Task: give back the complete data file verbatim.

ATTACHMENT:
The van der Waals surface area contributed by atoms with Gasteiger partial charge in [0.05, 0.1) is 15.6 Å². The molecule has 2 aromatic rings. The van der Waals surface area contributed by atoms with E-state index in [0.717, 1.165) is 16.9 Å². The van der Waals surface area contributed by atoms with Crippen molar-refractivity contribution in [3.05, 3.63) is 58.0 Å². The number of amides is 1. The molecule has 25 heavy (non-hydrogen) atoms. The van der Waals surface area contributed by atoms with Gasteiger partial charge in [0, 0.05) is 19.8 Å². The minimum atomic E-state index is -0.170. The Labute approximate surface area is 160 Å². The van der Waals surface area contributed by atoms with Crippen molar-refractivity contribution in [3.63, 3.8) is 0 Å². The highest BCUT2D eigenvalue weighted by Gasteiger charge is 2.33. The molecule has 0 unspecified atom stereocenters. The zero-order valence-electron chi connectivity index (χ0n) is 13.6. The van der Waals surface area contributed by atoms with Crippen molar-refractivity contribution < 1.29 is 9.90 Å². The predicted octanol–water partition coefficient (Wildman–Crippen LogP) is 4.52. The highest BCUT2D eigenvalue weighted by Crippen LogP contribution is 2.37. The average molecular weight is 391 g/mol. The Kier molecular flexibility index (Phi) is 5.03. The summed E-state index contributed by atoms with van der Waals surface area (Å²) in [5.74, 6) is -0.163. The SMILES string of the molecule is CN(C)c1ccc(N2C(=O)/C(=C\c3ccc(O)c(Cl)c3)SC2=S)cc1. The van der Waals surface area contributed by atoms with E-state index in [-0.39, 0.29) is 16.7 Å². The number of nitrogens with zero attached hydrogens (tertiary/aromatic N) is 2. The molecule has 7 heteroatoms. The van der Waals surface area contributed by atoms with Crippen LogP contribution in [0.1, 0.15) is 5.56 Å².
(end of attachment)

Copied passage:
The van der Waals surface area contributed by atoms with Gasteiger partial charge in [0.05, 0.1) is 15.6 Å². The molecule has 2 aromatic rings. The van der Waals surface area contributed by atoms with E-state index in [0.717, 1.165) is 16.9 Å². The van der Waals surface area contributed by atoms with Crippen molar-refractivity contribution in [3.05, 3.63) is 58.0 Å². The number of amides is 1. The molecule has 25 heavy (non-hydrogen) atoms. The van der Waals surface area contributed by atoms with Gasteiger partial charge in [0, 0.05) is 19.8 Å². The minimum atomic E-state index is -0.170. The Labute approximate surface area is 160 Å². The van der Waals surface area contributed by atoms with Crippen molar-refractivity contribution in [3.63, 3.8) is 0 Å². The highest BCUT2D eigenvalue weighted by Gasteiger charge is 2.33. The molecule has 0 unspecified atom stereocenters. The zero-order valence-electron chi connectivity index (χ0n) is 13.6. The van der Waals surface area contributed by atoms with Crippen molar-refractivity contribution < 1.29 is 9.90 Å². The predicted octanol–water partition coefficient (Wildman–Crippen LogP) is 4.52. The highest BCUT2D eigenvalue weighted by Crippen LogP contribution is 2.37. The average molecular weight is 391 g/mol. The Kier molecular flexibility index (Phi) is 5.03. The summed E-state index contributed by atoms with van der Waals surface area (Å²) in [5.74, 6) is -0.163. The SMILES string of the molecule is CN(C)c1ccc(N2C(=O)/C(=C\c3ccc(O)c(Cl)c3)SC2=S)cc1. The van der Waals surface area contributed by atoms with E-state index in [-0.39, 0.29) is 16.7 Å². The number of nitrogens with zero attached hydrogens (tertiary/aromatic N) is 2. The molecule has 7 heteroatoms. The van der Waals surface area contributed by atoms with Crippen LogP contribution in [0.1, 0.15) is 5.56 Å².